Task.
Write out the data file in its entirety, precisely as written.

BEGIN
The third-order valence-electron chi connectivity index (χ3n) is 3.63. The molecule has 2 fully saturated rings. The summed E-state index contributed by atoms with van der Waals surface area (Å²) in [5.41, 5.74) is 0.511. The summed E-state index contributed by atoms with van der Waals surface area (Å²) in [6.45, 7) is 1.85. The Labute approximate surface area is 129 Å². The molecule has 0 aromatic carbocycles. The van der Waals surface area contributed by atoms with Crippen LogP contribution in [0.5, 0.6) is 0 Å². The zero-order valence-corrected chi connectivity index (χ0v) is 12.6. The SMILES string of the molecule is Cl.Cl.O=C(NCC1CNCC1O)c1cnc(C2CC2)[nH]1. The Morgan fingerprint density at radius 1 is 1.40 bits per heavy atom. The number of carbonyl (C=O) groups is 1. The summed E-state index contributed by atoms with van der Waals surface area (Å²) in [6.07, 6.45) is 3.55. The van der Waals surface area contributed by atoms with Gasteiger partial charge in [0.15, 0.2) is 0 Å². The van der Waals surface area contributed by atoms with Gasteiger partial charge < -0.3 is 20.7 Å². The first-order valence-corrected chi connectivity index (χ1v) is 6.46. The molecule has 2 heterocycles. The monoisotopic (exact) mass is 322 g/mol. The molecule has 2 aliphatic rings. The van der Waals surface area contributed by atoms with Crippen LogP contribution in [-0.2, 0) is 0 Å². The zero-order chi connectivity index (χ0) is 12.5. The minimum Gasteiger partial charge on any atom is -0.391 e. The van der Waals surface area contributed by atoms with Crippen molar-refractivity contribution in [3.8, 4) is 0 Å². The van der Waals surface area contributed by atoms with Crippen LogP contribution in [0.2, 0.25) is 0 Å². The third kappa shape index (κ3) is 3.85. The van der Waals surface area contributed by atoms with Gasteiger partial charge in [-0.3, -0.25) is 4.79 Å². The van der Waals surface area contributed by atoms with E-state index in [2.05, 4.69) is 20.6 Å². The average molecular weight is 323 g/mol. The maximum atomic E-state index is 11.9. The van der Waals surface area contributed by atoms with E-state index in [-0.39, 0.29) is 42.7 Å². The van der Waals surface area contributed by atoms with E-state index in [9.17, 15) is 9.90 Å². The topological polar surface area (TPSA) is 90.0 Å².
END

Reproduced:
The third-order valence-electron chi connectivity index (χ3n) is 3.63. The molecule has 2 fully saturated rings. The summed E-state index contributed by atoms with van der Waals surface area (Å²) in [5.41, 5.74) is 0.511. The summed E-state index contributed by atoms with van der Waals surface area (Å²) in [6.45, 7) is 1.85. The Labute approximate surface area is 129 Å². The molecule has 0 aromatic carbocycles. The van der Waals surface area contributed by atoms with Crippen LogP contribution in [0.5, 0.6) is 0 Å². The zero-order valence-corrected chi connectivity index (χ0v) is 12.6. The SMILES string of the molecule is Cl.Cl.O=C(NCC1CNCC1O)c1cnc(C2CC2)[nH]1. The Morgan fingerprint density at radius 1 is 1.40 bits per heavy atom. The number of carbonyl (C=O) groups is 1. The summed E-state index contributed by atoms with van der Waals surface area (Å²) in [6.07, 6.45) is 3.55. The van der Waals surface area contributed by atoms with Gasteiger partial charge in [0.15, 0.2) is 0 Å². The van der Waals surface area contributed by atoms with Gasteiger partial charge < -0.3 is 20.7 Å². The first-order valence-corrected chi connectivity index (χ1v) is 6.46. The molecule has 2 heterocycles. The monoisotopic (exact) mass is 322 g/mol. The molecule has 2 aliphatic rings. The van der Waals surface area contributed by atoms with Crippen LogP contribution in [-0.2, 0) is 0 Å². The zero-order chi connectivity index (χ0) is 12.5. The minimum Gasteiger partial charge on any atom is -0.391 e. The van der Waals surface area contributed by atoms with Crippen molar-refractivity contribution in [3.8, 4) is 0 Å². The van der Waals surface area contributed by atoms with Crippen LogP contribution in [0.2, 0.25) is 0 Å². The third kappa shape index (κ3) is 3.85. The van der Waals surface area contributed by atoms with Gasteiger partial charge in [-0.3, -0.25) is 4.79 Å². The van der Waals surface area contributed by atoms with E-state index in [2.05, 4.69) is 20.6 Å². The average molecular weight is 323 g/mol. The maximum atomic E-state index is 11.9. The van der Waals surface area contributed by atoms with E-state index in [-0.39, 0.29) is 42.7 Å². The van der Waals surface area contributed by atoms with E-state index in [9.17, 15) is 9.90 Å². The topological polar surface area (TPSA) is 90.0 Å².